Management Assistance Program

Reading for Law Practice Management

By Jim Calloway

Lawyers haven’t always begun their careers by enrolling in law school. Before there were many law schools, a period of study under a lawyer or judge (a practice then called “reading the law”) was required, usually followed by an oral exam. The standards for these apprenticeship admissions were occasionally unevenly applied in some states or regions. After 1870, law schools began to emerge, offering a more comprehensive path to becoming a lawyer. Diploma privilege also emerged with graduation from law school, resulting in automatic bar admission in some states. Diploma privilege peaked in the early 1920s, and today only one state, Wisconsin, still has diploma privilege admission.

There’s never been a reading course of study for law practice management. In the 1920s, there were not many operational differences between running a law firm and running an accounting firm or insurance agency. Secretaries typed, filed papers and answered phones. Today’s law firms, however, have many distinct operations. Among these are protecting client confidentiality, checking for conflicts of interest, trust accounting, electronic filing and managing records, updating processes to reflect changes in the law and many others. The Association of Legal Administrators is an important organization for professionals managing law firm operations.

The American Bar Association’s Law Practice Division and other ABA entities publish many books each year on law office management and technology. This month, I’d like to focus on a couple of popular books for lawyers that focus on running a law firm from the client side of the equation.   


Law is a Buyer’s Market was published by Jordan Furlong, a well-known Canadian law firm consultant, in 2017. Mr. Furlong opens the book by noting that sometimes when the law comes to your door, it is something to celebrate, like a business expansion or the adoption of a new baby. But more often, the law comes to the door as an irritant, like being served with a suit against you. As we all can appreciate, legal troubles and challenges can be profound in nature. Mr. Furlong notes:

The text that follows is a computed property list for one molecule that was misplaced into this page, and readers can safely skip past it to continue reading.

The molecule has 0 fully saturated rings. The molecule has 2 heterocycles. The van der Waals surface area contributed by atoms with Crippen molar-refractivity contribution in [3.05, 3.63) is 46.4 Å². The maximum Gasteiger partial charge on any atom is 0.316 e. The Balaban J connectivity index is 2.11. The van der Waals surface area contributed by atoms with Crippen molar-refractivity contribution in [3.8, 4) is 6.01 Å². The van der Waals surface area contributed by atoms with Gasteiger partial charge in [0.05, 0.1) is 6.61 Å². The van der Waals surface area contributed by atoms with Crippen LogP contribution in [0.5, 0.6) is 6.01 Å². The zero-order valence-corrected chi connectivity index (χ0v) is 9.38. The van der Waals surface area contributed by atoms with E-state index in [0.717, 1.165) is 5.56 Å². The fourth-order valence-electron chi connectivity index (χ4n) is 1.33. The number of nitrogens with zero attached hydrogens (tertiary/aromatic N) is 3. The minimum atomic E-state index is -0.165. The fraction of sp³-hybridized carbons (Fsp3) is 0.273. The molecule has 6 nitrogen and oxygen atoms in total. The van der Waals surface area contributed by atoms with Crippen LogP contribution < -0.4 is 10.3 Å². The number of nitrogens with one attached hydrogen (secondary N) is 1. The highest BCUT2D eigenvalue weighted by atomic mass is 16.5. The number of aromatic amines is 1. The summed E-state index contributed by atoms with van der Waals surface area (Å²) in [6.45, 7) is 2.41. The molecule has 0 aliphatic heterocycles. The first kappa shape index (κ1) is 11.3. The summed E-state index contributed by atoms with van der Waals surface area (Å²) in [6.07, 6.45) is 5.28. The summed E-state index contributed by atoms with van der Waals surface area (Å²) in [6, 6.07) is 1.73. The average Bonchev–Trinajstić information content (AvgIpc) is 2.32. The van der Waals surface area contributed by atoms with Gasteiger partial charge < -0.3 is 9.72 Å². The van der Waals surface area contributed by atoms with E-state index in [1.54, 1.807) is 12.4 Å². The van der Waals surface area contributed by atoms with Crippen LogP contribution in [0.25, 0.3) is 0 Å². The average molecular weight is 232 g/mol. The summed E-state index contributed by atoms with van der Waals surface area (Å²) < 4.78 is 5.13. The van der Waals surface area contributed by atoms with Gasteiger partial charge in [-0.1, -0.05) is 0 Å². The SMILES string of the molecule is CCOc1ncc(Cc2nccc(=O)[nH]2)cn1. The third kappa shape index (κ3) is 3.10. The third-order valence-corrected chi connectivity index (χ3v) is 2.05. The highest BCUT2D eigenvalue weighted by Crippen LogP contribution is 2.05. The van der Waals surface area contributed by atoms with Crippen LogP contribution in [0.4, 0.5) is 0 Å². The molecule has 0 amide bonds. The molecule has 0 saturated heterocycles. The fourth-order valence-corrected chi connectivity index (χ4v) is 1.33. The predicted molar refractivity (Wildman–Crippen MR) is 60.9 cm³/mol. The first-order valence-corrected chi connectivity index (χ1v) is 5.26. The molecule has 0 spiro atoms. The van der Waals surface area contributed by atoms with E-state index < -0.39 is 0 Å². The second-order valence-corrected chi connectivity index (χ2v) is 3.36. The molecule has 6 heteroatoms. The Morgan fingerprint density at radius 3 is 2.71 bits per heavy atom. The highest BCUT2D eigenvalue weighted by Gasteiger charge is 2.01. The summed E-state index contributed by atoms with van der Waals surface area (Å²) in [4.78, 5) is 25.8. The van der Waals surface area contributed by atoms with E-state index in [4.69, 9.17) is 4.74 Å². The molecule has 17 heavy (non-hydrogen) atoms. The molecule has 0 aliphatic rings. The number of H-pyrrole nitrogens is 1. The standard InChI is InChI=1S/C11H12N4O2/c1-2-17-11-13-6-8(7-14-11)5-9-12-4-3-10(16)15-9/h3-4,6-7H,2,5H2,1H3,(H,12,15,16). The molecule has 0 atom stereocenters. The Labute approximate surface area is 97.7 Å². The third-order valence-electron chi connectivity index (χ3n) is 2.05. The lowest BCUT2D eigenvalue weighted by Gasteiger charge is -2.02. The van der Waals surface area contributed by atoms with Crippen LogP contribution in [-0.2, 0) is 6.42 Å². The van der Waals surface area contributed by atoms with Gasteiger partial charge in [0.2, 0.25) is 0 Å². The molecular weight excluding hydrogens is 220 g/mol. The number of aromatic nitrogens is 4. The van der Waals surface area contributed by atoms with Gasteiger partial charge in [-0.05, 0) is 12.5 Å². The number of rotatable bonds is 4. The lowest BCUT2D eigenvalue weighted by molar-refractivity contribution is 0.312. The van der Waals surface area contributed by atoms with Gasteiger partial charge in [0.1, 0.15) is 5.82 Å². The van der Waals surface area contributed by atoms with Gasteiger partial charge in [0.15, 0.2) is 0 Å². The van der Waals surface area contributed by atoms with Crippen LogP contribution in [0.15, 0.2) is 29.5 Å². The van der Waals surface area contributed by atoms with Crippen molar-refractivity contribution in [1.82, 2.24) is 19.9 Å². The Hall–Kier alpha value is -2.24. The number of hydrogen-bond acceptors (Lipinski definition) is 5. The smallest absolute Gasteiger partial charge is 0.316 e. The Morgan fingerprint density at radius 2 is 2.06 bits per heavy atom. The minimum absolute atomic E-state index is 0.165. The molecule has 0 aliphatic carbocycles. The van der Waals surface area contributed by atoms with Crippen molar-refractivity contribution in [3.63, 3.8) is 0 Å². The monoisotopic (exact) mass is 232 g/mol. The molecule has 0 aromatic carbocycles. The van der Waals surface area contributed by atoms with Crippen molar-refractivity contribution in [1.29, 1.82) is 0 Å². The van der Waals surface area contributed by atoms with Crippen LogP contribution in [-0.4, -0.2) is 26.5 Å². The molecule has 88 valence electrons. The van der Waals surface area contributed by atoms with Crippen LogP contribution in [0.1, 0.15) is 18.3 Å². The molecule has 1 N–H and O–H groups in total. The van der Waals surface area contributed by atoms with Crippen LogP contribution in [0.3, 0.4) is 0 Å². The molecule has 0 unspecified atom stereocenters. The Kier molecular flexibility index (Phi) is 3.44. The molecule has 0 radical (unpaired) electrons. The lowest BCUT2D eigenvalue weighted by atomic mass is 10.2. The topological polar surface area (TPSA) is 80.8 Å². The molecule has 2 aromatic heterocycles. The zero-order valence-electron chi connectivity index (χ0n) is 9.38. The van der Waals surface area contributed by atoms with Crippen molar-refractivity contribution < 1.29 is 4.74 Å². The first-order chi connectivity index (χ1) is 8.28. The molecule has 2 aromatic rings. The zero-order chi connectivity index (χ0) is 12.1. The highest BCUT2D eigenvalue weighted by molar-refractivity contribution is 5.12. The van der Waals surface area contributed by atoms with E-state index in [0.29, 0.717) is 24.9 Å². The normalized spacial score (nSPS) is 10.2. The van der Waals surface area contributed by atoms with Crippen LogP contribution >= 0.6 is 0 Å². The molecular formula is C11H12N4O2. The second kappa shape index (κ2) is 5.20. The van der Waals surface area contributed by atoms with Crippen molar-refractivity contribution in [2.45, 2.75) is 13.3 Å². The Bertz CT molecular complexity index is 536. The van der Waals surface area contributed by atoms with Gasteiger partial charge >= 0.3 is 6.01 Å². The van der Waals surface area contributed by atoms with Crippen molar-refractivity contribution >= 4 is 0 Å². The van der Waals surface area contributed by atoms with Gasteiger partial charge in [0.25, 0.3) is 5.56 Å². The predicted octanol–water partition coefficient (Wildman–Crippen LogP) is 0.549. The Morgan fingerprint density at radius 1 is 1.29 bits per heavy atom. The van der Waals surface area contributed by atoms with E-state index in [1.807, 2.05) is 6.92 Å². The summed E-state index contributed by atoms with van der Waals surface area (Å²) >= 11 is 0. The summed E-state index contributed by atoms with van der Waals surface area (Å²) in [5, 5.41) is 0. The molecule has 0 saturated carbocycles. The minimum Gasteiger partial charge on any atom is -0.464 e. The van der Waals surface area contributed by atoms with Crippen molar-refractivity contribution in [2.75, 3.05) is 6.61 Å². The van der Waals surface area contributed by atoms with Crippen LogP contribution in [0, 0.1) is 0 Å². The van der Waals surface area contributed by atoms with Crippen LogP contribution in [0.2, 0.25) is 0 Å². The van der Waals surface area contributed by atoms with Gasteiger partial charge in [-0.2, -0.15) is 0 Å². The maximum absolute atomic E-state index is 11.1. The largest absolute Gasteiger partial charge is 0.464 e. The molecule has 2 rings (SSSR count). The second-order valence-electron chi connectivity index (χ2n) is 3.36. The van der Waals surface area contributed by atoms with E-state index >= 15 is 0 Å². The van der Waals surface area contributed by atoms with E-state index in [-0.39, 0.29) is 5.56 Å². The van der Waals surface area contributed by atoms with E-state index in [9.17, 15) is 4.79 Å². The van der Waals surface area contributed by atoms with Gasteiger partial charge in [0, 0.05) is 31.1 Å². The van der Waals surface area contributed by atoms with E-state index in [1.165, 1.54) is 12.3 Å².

From the poorest family to the richest corporation, the impact of the legal system usually disrupts – and frequently shatters – the normal flow of life’s events. It lies heavily on human hearts and looms darkly over business prospects, until such time as the shadow it casts can somehow be resolved and removed. Often, when law comes to the door, it’s a serious complication or a damaging setback, placing people and companies immediately into a deficit position.

A number of lawyers have told me how tough it is to be a seller of legal services these days, and I’m sure they’re right. But on more than one occasion, I’ve felt like responding, “Really? Maybe try being a legal services buyer sometime.” Try being a person or family or business that gets accosted by and dragged into the opaque, arcane, and sometimes ruinous legal system. Because that’s pretty hard, too.

In the best possible circumstances, a legal services buyer pays a lawyer to advance an opportunity or facilitate an investment. But in most other circumstances, buyers pay a lawyer a lot of money to resolve a problem that they don’t fully understand and for which they never asked. The best they can hope for is a return to square one – a restoration to the status quo ante, minus dozens of hours and thousands of dollars. If you’re a lawyer and you’re not fully cognizant of this fact, then you’re missing out on information that can give you not just the empathy to help these buyers, but also the advance warning to prepare for what’s coming our way.¹